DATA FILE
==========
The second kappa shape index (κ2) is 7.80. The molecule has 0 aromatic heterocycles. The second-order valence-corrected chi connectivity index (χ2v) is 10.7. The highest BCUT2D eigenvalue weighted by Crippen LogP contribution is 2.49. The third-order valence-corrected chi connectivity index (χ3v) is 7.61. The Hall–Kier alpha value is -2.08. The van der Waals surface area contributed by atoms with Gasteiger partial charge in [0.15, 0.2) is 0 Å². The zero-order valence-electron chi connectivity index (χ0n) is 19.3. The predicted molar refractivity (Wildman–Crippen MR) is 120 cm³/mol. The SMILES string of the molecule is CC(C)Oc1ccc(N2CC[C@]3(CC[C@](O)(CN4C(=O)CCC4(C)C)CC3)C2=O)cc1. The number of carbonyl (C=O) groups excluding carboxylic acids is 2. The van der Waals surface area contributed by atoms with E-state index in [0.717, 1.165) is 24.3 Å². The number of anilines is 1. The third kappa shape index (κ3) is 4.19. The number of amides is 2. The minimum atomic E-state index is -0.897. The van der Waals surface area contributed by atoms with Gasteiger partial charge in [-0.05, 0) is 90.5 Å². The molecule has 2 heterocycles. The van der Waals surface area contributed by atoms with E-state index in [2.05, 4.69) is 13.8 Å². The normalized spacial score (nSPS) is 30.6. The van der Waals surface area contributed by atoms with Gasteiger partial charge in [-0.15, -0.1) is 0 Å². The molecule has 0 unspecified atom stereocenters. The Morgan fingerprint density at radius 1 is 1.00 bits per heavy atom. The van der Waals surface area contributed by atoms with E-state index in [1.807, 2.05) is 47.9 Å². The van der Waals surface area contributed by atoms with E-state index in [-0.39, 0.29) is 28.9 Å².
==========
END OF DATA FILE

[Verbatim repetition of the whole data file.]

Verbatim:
The second kappa shape index (κ2) is 7.80. The molecule has 0 aromatic heterocycles. The second-order valence-corrected chi connectivity index (χ2v) is 10.7. The highest BCUT2D eigenvalue weighted by Crippen LogP contribution is 2.49. The third-order valence-corrected chi connectivity index (χ3v) is 7.61. The Hall–Kier alpha value is -2.08. The van der Waals surface area contributed by atoms with Gasteiger partial charge in [0.15, 0.2) is 0 Å². The zero-order valence-electron chi connectivity index (χ0n) is 19.3. The predicted molar refractivity (Wildman–Crippen MR) is 120 cm³/mol. The SMILES string of the molecule is CC(C)Oc1ccc(N2CC[C@]3(CC[C@](O)(CN4C(=O)CCC4(C)C)CC3)C2=O)cc1. The number of carbonyl (C=O) groups excluding carboxylic acids is 2. The van der Waals surface area contributed by atoms with E-state index in [0.717, 1.165) is 24.3 Å². The number of anilines is 1. The third kappa shape index (κ3) is 4.19. The number of amides is 2. The minimum atomic E-state index is -0.897. The van der Waals surface area contributed by atoms with Gasteiger partial charge in [-0.05, 0) is 90.5 Å². The molecule has 2 heterocycles. The van der Waals surface area contributed by atoms with E-state index in [2.05, 4.69) is 13.8 Å². The normalized spacial score (nSPS) is 30.6. The van der Waals surface area contributed by atoms with Gasteiger partial charge in [-0.15, -0.1) is 0 Å². The molecule has 0 unspecified atom stereocenters. The Morgan fingerprint density at radius 1 is 1.00 bits per heavy atom. The van der Waals surface area contributed by atoms with E-state index in [1.807, 2.05) is 47.9 Å². The van der Waals surface area contributed by atoms with E-state index in [-0.39, 0.29) is 28.9 Å².